Tennis Betting Odds & Predictions: Madrid Open

Date | AuthorBig Ten Watto

Last Updated: 2019-05-05

The clay season is in FULL swing. We’re in the heart of it now with the Masters 1000 in Madrid; the first of two back-to-back Masters and the first of three monster events in four weeks. The tennis world seems hyper-focused on Madrid this week as there are myriad storylines to follow — almost every single “big” name on tour is here this week (only Anderson, Isner and Raonic are missing from the TOP FIFTY; unheard of attendance), clay god Rafa may not be 100% (didn’t win Monte Carlo OR Barcelona), Fed is back on clay, Thiem is on fire, and Zverev is conversely maybe suffering a crisis of confidence. SO many angles to handicap this week.

Let’s dig in.

Despite concerns about Rafa’s health and Djokovic’s recent performance/motivation, they are still heavy, heavy favorites and they bookend the draw this week as the #1 and #2 seeds. The advice here though, at these prices and with their 2019 track record, is to fade the two clay giants. Statistically, they are still rightly priced short. Rafa is +150 and Djoker is +200. But, it’s really hard to advise buying 2/1 outrights on players who have to win five matches in a field containing every landmine on tour and who have both recently struggled in big matches — Rafa was dismantled by Djokovic in Melbourne, and then similarily routined on his favored surface by Fognini and Thiem in back-to-back weeks. Maybe he’s not healthy, maybe the gap is narrowing with the rest of the top tier of players on tour. Either way, it’s hard to see Nadal running through this field.

This is also the major clay event that he has won the least and it may be due to the extreme elevation the tournament is played at. With over 2,000 feet of elevation, this tournament is amoung the four or five highest altitudes tennis is played at on tour- that helps balls move faster and plays to bigger serves. In Djokovic’s case, he has won this event twice, but the last two years haven’t been pretty. And really, 2019 hasn’t been pretty outside the Aussie Open. It’s easy to make the case that Djokovic is solely focused on big game hunting at this stage of his career. He already has the most Masters Series titles by quite a stretch and it’s hard to see either Fed or Nadal catching him given their age, and likewise, it’s also hard to see any younger player catching him given the lack of dominance any one player has displayed. His performance in the non-Slam events this year would back up this theory-second round loss in Indian Wells to Kohlschreiber, third round loss in Miami to RBA, and quarter-final loss in Monte Carlo to Medvedev… a massive favorite in all three. How does one or two wins this week and then a look-ahead to Rome and Roland Garros sound?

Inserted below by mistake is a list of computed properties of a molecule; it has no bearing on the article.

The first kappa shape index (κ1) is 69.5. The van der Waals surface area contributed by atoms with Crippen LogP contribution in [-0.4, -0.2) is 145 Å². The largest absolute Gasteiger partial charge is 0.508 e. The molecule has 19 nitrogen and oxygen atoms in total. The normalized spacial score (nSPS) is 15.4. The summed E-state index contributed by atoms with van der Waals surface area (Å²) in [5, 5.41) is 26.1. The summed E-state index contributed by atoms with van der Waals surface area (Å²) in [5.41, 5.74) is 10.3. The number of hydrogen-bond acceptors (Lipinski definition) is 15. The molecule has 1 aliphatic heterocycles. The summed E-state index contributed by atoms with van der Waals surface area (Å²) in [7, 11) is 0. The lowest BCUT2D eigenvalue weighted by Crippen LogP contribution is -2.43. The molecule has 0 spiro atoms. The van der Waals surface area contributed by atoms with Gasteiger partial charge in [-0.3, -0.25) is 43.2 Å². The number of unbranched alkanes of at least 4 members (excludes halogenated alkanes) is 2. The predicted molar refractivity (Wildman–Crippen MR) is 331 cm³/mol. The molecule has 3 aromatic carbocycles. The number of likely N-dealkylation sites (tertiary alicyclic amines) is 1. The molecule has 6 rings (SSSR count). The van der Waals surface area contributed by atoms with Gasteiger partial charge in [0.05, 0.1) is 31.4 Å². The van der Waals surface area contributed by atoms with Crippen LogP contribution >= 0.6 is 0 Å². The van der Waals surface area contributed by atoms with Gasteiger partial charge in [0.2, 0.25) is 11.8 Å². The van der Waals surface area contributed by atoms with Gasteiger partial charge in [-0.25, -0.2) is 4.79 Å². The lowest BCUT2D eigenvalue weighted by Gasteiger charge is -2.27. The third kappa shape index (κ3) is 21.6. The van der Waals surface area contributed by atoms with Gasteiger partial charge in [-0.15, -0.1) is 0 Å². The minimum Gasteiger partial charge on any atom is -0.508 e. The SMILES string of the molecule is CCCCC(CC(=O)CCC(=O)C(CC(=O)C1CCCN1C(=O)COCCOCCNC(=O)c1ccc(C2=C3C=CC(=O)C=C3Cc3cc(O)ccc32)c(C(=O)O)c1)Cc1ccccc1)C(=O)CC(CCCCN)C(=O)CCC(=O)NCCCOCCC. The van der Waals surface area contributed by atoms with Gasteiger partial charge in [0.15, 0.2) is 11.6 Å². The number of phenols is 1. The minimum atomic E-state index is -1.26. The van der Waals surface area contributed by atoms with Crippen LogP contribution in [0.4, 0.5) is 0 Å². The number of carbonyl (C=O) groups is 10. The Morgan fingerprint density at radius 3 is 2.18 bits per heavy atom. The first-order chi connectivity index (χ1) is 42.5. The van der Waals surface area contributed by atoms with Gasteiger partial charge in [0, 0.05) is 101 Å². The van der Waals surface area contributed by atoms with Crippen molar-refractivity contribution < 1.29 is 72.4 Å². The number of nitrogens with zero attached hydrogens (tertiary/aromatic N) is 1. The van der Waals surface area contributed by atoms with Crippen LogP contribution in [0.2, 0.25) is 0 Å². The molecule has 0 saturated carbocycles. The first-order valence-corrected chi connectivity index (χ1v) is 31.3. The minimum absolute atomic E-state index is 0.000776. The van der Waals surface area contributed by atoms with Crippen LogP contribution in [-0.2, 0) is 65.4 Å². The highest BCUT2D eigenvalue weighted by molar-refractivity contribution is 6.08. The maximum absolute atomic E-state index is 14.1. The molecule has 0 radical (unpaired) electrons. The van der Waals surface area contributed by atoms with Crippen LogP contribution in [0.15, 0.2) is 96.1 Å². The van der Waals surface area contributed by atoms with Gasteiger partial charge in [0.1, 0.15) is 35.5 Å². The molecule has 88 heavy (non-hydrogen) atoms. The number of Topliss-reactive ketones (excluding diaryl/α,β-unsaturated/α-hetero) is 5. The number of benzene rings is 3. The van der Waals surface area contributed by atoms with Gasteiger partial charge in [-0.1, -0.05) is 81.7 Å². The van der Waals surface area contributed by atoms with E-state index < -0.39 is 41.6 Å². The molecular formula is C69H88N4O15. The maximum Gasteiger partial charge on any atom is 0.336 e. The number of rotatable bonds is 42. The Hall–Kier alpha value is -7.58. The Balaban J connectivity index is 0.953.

So, where to look to oppose the Big Two. The idea would be to look in the second and third quarters and hope someone takes care of Nadal and Djokovic without actually having to figure out who that player is.

The second quarter seems kind of soft outside of the two big seeds. It is pretty easy to make an argument for a Federer-Thiem quarter-final. Federer is more amazing on clay than people may remember (two titles here, three finals here, four finals in Rome, four finals in Monte Carlo, five French Open finals and one title). He just always runs into this Rafa guy. Fed hasn’t played on clay in over three years but you’d have to guess it’s like riding a bike, you don’t “forget”. And by all appearances, he’s been practising on the surface for the last two weeks. Madrid is at an elevation which should help Fed’s already amazing serve and as a former winner here, he is obviously comfortable. Thiem is certainly a concern. He is maybe the hottest player on tour — winning Indian Wells and Barcelona. He’s made the finals here back-to-back years, losing to Nadal and Zverev, and he has a solid serve, helped by elevation, in his own right. This came down to simple math — Thiem is 7/1, Fed is 18/1. Should they meet in the quarters and Fed looks good getting there that match should be lined close to a pick’em. At 18/1 there are lots of options at that point, especially if Novak is NOT looming in the semi-final.

The third quarter may be the most fun — Tsitsipas, Zverev, Khachanov, Coric. Those are four big #nextgen names, none older than 22 and all ranked in the top 15. The one with the easiest path is potentially Coric. He gets a struggling Pouille (Bordeaux Challenger title notwithstanding) and then maybe an Alex DeMinaur who hasn’t had any clay success on tour yet.

Coric is no slouch on clay himself, with a title and another final in Marrakech. He also has a decent history here in Madrid. He’s been here three times and while he’s only made the quarters once, his three losses are to Djokovic, Thiem and Thiem. There is nothing wrong with that. At 50/1, he also has, by far, the best price of the four stars in the third quarter. It’s a long shot. But, Khachanov is not in great form, having made only one quarter-final in 2019 and being on a four match losing streak; neither is Zverev in good form, not making ANY deep runs in 2019 other than a finals appearance in Acapulco; and lastly Tsitsipas is having a great follow up to his breakout 2018, with a semi-final in Melbourne, a title in Marseilles, a final in Dubai and another final in Estoril (possibly a title there) but, will he be out of gas? Tsitty will have gone from Monte Carlo to Barcelona, to Estoril to Madrid with no break. Coric, at 50/1 is the pick.

Just go in at “half-units” this week. Rafa is still Rafa. Djoker is still Djoker. And Thiem is the next best thing to Rafa on clay since ‘2016 Djokovic’ or ‘2009 Federer’. These two outrights should provide some value late in the week though, with a real shot at some semi-finals.

Federer 18/1, x0.5
Coric 50/1, x0.5

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